Wednesday, June 7, 2023

Indictment Time?


Secretary of State James G. Blaine as the tail manipulating dogsbody president Benjamin Harrison, 1891. Via.

A lot of Independent Counsel news coming down the pike, and in a familiar kind of sequencing, as the leakers—attorneys and friends of the possible targets and defendants—seek to seize whatever control they can of the emerging narrative, while Gym Jordan pulls out a distraction: in March, ahead of the Manhattan Trump indictment, Jordan and Elise Stefanik and J.D. Vance were pulling out the story of how DA Vance is a paid puppet of the financier George Soros; last week Jordan sent his demand to Attorney General Merrick Garland for information on the ongoing special counsel investigations, including names for the FBI personnel involved, while new information kept emerging about the moving round of documents throughout 2022 at Maga-Lardo.

So this evening, The Guardian reports that Trump's lawyers have been formally notified that he is a target in the case of the stolen presidential documents case, and The Independent announces that the federal grand jury in DC will be asked to vote on charges tomorrow 

It is understood that prosecutors intend to ask grand jurors to vote on indictments on Thursday, but that vote could be delayed as much as a week until the next meeting of the grand jury to allow for a complete presentation of evidence, or to allow investigators to gather more evidence for presentation of necessary.

(though it could take up to a week before they do the actual voting). They're also claiming that former White House chief of staff Mark Meadows has done what Trump likes to call "flipping"

Mr Meadows has already given evidence before the grand jury and is said to be cooperating with the investigations into his former boss. It is understood that the former North Carolina congressman testified as part of a deal for which he has already received limited immunity in exchange for his testimony.

I'm going to throw out a suggestion that these two are finally Justice Department leaks; "it is understood that" is the official way to refer to information gained in a "deep background interview" with DOJ officials:

On Deep Background
The official cannot be quoted or identified in any manner, not even as "an unnamed source." The information is usually couched in such phrases as "it is understood that" or "it has been learned." The information may be used in the reporting to help present or gain a better understanding of the subject, but the knowledge is that of the reporter not the source.

Both phrases ("The Independent has learned that" and "it is understood that") are used in the article. In comparison, reporting that Trump's lawyers have been told a he's a target in the same story, they say "another source familiar with the matter". So it would be a strong indication that it's all true, especially the part about the timing, because they certainly wouldn't be leaking it unless it was really that close.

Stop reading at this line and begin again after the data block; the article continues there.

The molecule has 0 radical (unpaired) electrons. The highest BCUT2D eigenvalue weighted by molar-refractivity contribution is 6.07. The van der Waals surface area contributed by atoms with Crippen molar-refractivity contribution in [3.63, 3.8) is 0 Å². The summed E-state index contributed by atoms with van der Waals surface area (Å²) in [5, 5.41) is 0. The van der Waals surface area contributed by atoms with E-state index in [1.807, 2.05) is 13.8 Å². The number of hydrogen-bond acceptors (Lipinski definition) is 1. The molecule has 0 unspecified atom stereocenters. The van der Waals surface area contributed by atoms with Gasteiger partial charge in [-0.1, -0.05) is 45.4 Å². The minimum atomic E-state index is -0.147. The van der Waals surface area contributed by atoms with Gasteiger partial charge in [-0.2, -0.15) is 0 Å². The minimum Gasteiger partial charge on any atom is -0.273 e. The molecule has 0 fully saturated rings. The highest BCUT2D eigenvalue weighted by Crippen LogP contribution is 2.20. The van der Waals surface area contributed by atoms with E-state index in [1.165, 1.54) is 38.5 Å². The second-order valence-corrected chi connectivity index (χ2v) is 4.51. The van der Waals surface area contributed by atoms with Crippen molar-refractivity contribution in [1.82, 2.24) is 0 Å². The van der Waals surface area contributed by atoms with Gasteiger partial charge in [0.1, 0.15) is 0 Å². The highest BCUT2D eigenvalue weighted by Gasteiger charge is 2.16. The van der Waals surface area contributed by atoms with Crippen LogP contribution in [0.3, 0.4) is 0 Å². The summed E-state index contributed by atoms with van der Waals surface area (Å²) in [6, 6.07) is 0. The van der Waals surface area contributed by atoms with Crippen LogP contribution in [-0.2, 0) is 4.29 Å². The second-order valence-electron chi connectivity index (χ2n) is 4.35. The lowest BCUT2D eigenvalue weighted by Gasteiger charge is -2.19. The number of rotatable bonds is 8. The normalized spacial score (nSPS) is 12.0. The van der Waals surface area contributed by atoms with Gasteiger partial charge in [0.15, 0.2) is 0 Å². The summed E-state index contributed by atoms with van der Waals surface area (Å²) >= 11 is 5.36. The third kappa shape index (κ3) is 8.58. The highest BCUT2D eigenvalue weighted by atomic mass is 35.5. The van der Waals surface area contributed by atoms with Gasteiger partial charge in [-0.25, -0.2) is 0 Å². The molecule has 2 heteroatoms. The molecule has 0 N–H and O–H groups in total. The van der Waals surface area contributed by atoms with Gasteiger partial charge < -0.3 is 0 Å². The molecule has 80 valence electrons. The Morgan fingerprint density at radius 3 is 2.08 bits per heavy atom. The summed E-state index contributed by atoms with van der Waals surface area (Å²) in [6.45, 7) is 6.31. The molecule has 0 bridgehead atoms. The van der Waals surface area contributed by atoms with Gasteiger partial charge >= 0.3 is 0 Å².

Some people online are saying Meadows's attorney has issued a denial that Meadows is copping a plea, but all I find him doing is extremely carefully not doing that, in an interview this morning with CNN:

George Terwilliger, a lawyer representing Meadows, said in a statement that “Without commenting on whether or not Mr. Meadows has testified before the grand jury or in any other proceeding, Mr. Meadows has maintained a commitment to tell the truth where he has a legal obligation to do so.”

What I'm not hearing much about is the shape of the case as it's developing, and the place in the argument of the elements the press has been emphasizing—that leaked audio from Bedminster where Trump is said to be waving General Milley''s Iran war plans in people's faces but not letting them look because he knows that would be illegal. The Meadows connection is somewhat obscure; the occasion was a Trump interview with the ghostwriters of Meadows's autobiography, and Meadows himself wasn't there:

The July 2021 meeting was held at Trump’s golf club in Bedminster, New Jersey, with two people working on the autobiography of Trump’s former chief of staff Mark Meadows as well as aides employed by the former president, including communications specialist Margo Martin. The attendees, sources said, did not have security clearances that would allow them access to classified information.

But we know what the Iran war plans probably related to, that extremely tense moment in the last weeks of the Trump presidency, as later reported by Woodward and Costa, when Trump was agitating for an attack on Iran (presumably as a pretext for declaring an emergency that would prevent him from leaving the White House to Biden) and the professionals on his security team, in particular Milley and Gina Haspel, were successfully resisting. In the autobiography Meadows (or rather the ghosts) wrote that it was Milley who urged the attack and Trump who resisted, rather than the other way around. 

I'm sure Trump would love people to believe that, as Glenn Greenwald and Tucker Carlson work to reposition him as a peace candidate. Does he, did he believe this document would somehow demonstrate it? Is it another example, like the Crossfire Hurricane documents, of stuff he stole in the hope of using it to smear his perceived enemies? If so, will the Smith team try to tell that story at trial?  

It's crazy to hope so.

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